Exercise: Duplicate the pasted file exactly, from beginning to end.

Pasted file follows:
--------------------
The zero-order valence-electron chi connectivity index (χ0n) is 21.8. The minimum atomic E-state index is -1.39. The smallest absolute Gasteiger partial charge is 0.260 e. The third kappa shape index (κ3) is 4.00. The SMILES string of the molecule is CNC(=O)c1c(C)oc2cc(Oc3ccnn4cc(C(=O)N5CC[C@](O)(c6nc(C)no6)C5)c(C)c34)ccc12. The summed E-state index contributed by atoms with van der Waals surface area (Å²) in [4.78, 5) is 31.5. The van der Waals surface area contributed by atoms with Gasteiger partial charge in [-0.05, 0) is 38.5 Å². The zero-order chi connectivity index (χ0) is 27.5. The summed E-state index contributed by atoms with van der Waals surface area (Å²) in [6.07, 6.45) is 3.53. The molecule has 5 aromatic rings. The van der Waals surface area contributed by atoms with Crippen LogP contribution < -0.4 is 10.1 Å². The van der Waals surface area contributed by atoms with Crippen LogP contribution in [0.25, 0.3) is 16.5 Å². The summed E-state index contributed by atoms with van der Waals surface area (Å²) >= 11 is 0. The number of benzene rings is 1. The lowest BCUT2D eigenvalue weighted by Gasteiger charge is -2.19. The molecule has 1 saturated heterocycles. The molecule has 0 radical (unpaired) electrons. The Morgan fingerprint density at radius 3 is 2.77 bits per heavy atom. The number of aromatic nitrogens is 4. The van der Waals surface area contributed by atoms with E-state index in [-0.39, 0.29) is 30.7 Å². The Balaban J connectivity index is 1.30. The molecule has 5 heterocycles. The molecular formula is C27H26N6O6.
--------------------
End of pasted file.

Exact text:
The zero-order valence-electron chi connectivity index (χ0n) is 21.8. The minimum atomic E-state index is -1.39. The smallest absolute Gasteiger partial charge is 0.260 e. The third kappa shape index (κ3) is 4.00. The SMILES string of the molecule is CNC(=O)c1c(C)oc2cc(Oc3ccnn4cc(C(=O)N5CC[C@](O)(c6nc(C)no6)C5)c(C)c34)ccc12. The summed E-state index contributed by atoms with van der Waals surface area (Å²) in [4.78, 5) is 31.5. The van der Waals surface area contributed by atoms with Gasteiger partial charge in [-0.05, 0) is 38.5 Å². The zero-order chi connectivity index (χ0) is 27.5. The summed E-state index contributed by atoms with van der Waals surface area (Å²) in [6.07, 6.45) is 3.53. The molecule has 5 aromatic rings. The van der Waals surface area contributed by atoms with Crippen LogP contribution < -0.4 is 10.1 Å². The van der Waals surface area contributed by atoms with Crippen LogP contribution in [0.25, 0.3) is 16.5 Å². The summed E-state index contributed by atoms with van der Waals surface area (Å²) >= 11 is 0. The number of benzene rings is 1. The lowest BCUT2D eigenvalue weighted by Gasteiger charge is -2.19. The molecule has 1 saturated heterocycles. The molecule has 0 radical (unpaired) electrons. The Morgan fingerprint density at radius 3 is 2.77 bits per heavy atom. The number of aromatic nitrogens is 4. The van der Waals surface area contributed by atoms with E-state index in [-0.39, 0.29) is 30.7 Å². The Balaban J connectivity index is 1.30. The molecule has 5 heterocycles. The molecular formula is C27H26N6O6.